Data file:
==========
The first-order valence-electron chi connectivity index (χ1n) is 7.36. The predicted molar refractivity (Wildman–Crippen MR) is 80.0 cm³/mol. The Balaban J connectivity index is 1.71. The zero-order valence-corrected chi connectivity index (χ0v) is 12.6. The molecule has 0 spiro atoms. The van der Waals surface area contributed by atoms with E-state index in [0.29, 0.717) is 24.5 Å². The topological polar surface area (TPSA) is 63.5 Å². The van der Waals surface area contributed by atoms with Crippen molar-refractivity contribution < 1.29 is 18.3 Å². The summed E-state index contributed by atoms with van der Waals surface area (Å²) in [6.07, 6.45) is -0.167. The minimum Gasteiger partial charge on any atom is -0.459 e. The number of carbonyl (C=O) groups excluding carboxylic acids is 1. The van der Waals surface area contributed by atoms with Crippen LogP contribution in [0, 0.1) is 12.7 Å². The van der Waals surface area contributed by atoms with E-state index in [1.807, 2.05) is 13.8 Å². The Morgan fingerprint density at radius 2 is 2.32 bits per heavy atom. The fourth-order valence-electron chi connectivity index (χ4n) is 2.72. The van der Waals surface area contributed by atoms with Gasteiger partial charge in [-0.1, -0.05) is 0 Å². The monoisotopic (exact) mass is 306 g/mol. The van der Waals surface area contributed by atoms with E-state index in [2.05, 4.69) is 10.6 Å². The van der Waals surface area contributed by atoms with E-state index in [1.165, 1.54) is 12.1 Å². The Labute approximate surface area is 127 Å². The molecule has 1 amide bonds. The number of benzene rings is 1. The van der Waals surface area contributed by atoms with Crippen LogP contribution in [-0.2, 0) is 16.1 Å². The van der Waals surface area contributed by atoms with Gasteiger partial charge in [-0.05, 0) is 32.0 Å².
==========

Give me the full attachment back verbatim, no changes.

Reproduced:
The first-order valence-electron chi connectivity index (χ1n) is 7.36. The predicted molar refractivity (Wildman–Crippen MR) is 80.0 cm³/mol. The Balaban J connectivity index is 1.71. The zero-order valence-corrected chi connectivity index (χ0v) is 12.6. The molecule has 0 spiro atoms. The van der Waals surface area contributed by atoms with E-state index in [0.29, 0.717) is 24.5 Å². The topological polar surface area (TPSA) is 63.5 Å². The van der Waals surface area contributed by atoms with Crippen molar-refractivity contribution < 1.29 is 18.3 Å². The summed E-state index contributed by atoms with van der Waals surface area (Å²) in [6.07, 6.45) is -0.167. The minimum Gasteiger partial charge on any atom is -0.459 e. The number of carbonyl (C=O) groups excluding carboxylic acids is 1. The van der Waals surface area contributed by atoms with Crippen LogP contribution in [0, 0.1) is 12.7 Å². The van der Waals surface area contributed by atoms with E-state index in [1.807, 2.05) is 13.8 Å². The Morgan fingerprint density at radius 2 is 2.32 bits per heavy atom. The fourth-order valence-electron chi connectivity index (χ4n) is 2.72. The van der Waals surface area contributed by atoms with Gasteiger partial charge in [-0.1, -0.05) is 0 Å². The monoisotopic (exact) mass is 306 g/mol. The van der Waals surface area contributed by atoms with E-state index in [2.05, 4.69) is 10.6 Å². The van der Waals surface area contributed by atoms with E-state index in [1.165, 1.54) is 12.1 Å². The Labute approximate surface area is 127 Å². The molecule has 1 amide bonds. The number of benzene rings is 1. The van der Waals surface area contributed by atoms with Crippen LogP contribution in [-0.2, 0) is 16.1 Å². The van der Waals surface area contributed by atoms with Gasteiger partial charge in [-0.05, 0) is 32.0 Å².